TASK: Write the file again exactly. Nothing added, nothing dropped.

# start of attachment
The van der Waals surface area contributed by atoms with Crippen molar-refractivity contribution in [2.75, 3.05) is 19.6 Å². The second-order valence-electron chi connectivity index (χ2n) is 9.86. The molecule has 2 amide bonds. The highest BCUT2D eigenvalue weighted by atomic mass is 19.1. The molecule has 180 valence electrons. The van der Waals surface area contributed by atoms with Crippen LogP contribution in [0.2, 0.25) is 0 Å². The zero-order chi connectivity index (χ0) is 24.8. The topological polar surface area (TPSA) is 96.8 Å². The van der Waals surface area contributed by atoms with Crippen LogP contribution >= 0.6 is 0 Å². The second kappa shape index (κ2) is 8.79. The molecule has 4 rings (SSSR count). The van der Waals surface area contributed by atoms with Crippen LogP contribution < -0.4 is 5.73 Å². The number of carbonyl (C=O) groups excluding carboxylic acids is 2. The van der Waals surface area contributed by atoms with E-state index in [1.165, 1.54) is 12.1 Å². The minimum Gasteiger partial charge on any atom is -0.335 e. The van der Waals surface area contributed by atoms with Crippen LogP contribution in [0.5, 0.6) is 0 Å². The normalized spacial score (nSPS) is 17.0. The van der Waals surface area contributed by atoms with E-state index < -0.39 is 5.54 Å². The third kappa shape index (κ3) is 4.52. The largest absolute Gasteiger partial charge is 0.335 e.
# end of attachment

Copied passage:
The van der Waals surface area contributed by atoms with Crippen molar-refractivity contribution in [2.75, 3.05) is 19.6 Å². The second-order valence-electron chi connectivity index (χ2n) is 9.86. The molecule has 2 amide bonds. The highest BCUT2D eigenvalue weighted by atomic mass is 19.1. The molecule has 180 valence electrons. The van der Waals surface area contributed by atoms with Crippen LogP contribution in [0.2, 0.25) is 0 Å². The zero-order chi connectivity index (χ0) is 24.8. The topological polar surface area (TPSA) is 96.8 Å². The van der Waals surface area contributed by atoms with Crippen LogP contribution >= 0.6 is 0 Å². The second kappa shape index (κ2) is 8.79. The molecule has 4 rings (SSSR count). The van der Waals surface area contributed by atoms with Crippen LogP contribution < -0.4 is 5.73 Å². The number of carbonyl (C=O) groups excluding carboxylic acids is 2. The van der Waals surface area contributed by atoms with E-state index in [1.165, 1.54) is 12.1 Å². The minimum Gasteiger partial charge on any atom is -0.335 e. The van der Waals surface area contributed by atoms with Crippen LogP contribution in [0.5, 0.6) is 0 Å². The normalized spacial score (nSPS) is 17.0. The van der Waals surface area contributed by atoms with E-state index < -0.39 is 5.54 Å². The third kappa shape index (κ3) is 4.52. The largest absolute Gasteiger partial charge is 0.335 e.